By Stephen Evans
BBC News, Berlin
Cucumbers and tomatoes are going to waste in Germany as shoppers play it safe in the latest food scare, opting instead for asparagus and other "safer" vegetables.
There are cucumbers at the Turkish market in Berlin - some, but not as many as usual.
The traders bark the merits of their produce in Turkish and German but they have not much to shout about Spanish cucumbers.
They are Dutch, definitely Dutch
The few stalls that have decided to offer cucumbers have big piles of unsold ones, unsold even with the word "Holland" written all over the labels. And even at half the normal price - 99 cents (£0.86) instead of the usual two euros (£1.75) a kilo.
If you stand amongst the traders under the awnings in the drizzle, as I did, you will see a string of women - usually in their Turkish scarves - looking gingerly at the produce, particularly the cucumbers, before they finally put the big question - "Where exactly do those ones come from?"
They are told - as quick as a kitchen knife - that they are Dutch.
Sometimes the customer proceeds with the purchase and the cucumbers are grabbed from the barely diminished pile, and the paper bag is swirled.
But more often than not, the customer proceeds with her journey, empty bag in hand, ready for nice safe potatoes - or cabbage, green or red - or the "spargel".
Everything that is long and green is now suspect
Spargel is the thing - asparagus, which is now in season and of which Germans are very proud - white asparagus which the country devours in every form (wrapped in ham, bathed in sauce, as soup or just by itself) all part of an annual ritual.
Every restaurant boasts about its spargel. They say "as German as sausage", but "as German as spargel" would be much more accurate.
At the Turkish market which spreads along the railway embankment, there are tomatoes too - great big, red ones - piles of them, unsold and squashy.
Serkan Turkan's half price cucumbers are still going unsold
When I left in the early afternoon, they were already being tipped by the pile into the big waste bins at the entrance by Yorckstrasse S-Bahn station.
The traders do their best, shouting out the bargains in Turkish and German.
But you cannot beat fear, and that is what consumers now have.
And fear mounts with uncertainty.
The German authorities initially blamed Spanish cucumbers and then un-blamed them, saying they could not be sure.
So everything that is long and green is now suspect.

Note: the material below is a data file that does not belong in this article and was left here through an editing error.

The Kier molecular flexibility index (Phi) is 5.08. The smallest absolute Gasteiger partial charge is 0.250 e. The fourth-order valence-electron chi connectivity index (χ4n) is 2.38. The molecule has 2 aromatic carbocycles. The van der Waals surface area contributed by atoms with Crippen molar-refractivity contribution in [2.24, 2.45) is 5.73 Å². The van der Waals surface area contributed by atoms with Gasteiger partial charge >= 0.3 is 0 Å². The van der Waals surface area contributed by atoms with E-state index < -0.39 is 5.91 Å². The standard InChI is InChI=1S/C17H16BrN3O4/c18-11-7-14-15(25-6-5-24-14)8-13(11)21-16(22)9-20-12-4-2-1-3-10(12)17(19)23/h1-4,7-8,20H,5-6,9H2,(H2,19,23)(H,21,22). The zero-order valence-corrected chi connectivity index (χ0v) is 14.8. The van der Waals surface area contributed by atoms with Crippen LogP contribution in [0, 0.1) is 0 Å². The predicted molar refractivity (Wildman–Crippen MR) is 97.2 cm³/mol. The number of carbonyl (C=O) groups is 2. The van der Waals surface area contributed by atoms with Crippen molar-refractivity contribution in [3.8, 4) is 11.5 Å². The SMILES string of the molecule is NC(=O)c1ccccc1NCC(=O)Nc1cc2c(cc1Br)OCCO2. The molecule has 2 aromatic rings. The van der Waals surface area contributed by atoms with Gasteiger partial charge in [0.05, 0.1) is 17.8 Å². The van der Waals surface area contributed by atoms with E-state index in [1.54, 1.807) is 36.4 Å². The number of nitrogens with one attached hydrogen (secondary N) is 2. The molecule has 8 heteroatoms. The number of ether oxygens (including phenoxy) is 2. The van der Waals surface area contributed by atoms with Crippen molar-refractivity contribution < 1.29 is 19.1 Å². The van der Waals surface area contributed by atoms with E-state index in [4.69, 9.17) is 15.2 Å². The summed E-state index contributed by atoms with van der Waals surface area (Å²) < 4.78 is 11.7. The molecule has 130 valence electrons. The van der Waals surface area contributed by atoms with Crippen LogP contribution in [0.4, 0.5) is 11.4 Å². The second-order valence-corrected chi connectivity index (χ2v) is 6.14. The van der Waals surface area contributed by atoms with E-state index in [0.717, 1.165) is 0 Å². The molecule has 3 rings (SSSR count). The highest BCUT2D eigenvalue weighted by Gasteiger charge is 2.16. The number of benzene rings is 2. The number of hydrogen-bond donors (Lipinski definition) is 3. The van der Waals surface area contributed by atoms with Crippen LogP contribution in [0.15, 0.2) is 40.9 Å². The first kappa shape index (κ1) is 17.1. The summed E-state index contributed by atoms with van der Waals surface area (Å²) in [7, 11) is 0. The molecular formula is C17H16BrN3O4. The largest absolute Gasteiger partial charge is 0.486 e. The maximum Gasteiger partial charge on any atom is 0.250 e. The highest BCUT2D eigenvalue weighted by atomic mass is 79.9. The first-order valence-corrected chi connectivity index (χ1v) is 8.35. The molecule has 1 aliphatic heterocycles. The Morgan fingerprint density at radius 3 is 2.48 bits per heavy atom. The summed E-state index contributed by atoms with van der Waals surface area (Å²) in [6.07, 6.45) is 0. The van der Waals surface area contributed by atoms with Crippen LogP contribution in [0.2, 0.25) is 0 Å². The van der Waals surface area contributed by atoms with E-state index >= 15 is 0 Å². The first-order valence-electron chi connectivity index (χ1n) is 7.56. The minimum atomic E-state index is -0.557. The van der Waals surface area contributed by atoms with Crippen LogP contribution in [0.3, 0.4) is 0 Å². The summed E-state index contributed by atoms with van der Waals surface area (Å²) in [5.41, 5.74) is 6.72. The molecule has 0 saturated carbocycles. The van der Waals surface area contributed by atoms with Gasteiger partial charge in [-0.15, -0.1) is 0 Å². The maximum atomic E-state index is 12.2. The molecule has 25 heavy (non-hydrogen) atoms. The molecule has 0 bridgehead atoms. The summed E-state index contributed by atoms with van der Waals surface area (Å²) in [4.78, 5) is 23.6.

Serkan Turkan, who runs a stall at the far end of the market, explained to me that, in the minds of many customers, all cucumbers are tainted.
People do not distinguish between Spanish and Dutch produce.
Spanish politicians go on television and munch and crunch through a cucumber to prove there is nothing so safe as a Spanish one.
In the Turkish market in Berlin, that cuts little ice.
What customers need is clarity.
And clarity may come through some mind-blowing science but, more likely, it will come from old-fashioned detective work - just asking survivors what they ate and where, and then going to the store they bought it from and finding out where the batch came from and so on, backwards, until the lines meet in one farm or market.
For the scientists in the laboratories, the problem is that this strain of E. coli is very rare and very virulent (0104:H4, if you want to know).
What is E coli?
Escherichia coli is a type of bacteria present in the gut of humans and other animals
Most strains are harmless
Some strains are able to produce a toxin that can cause symptoms such as severe cramps and diarrhoea
One of its mysteries is that it seems to hit women far more than men.
Virtually all the people who have died have been female.
One theory originally posited was that women are healthier eaters than men, which they are, tending to go more for low-calorie, organic cucumbers than the high-calorie bratwurst favoured by men.
But that theory, too, has had cold water poured over it.
The scientists trying to unravel the secrets of the bug think it may just be something about this particular strain that finds women congenial hosts.
Just as some ethnic groups are more prone than others, so one gender - in this case female - might be more prone to this particular strain.
So runs the alternative theory to the much-favoured "killer health food" or "killer organic" line favoured by tabloid newspapers.
But the truth is that nobody knows.
So mystery and confusion reign - and that is playing very badly at the markets of Germany.
And if you need very squishy tomatoes, I know a place to get them - the Turkish market in Berlin.
But no need to rush - there are enough stocks to last.
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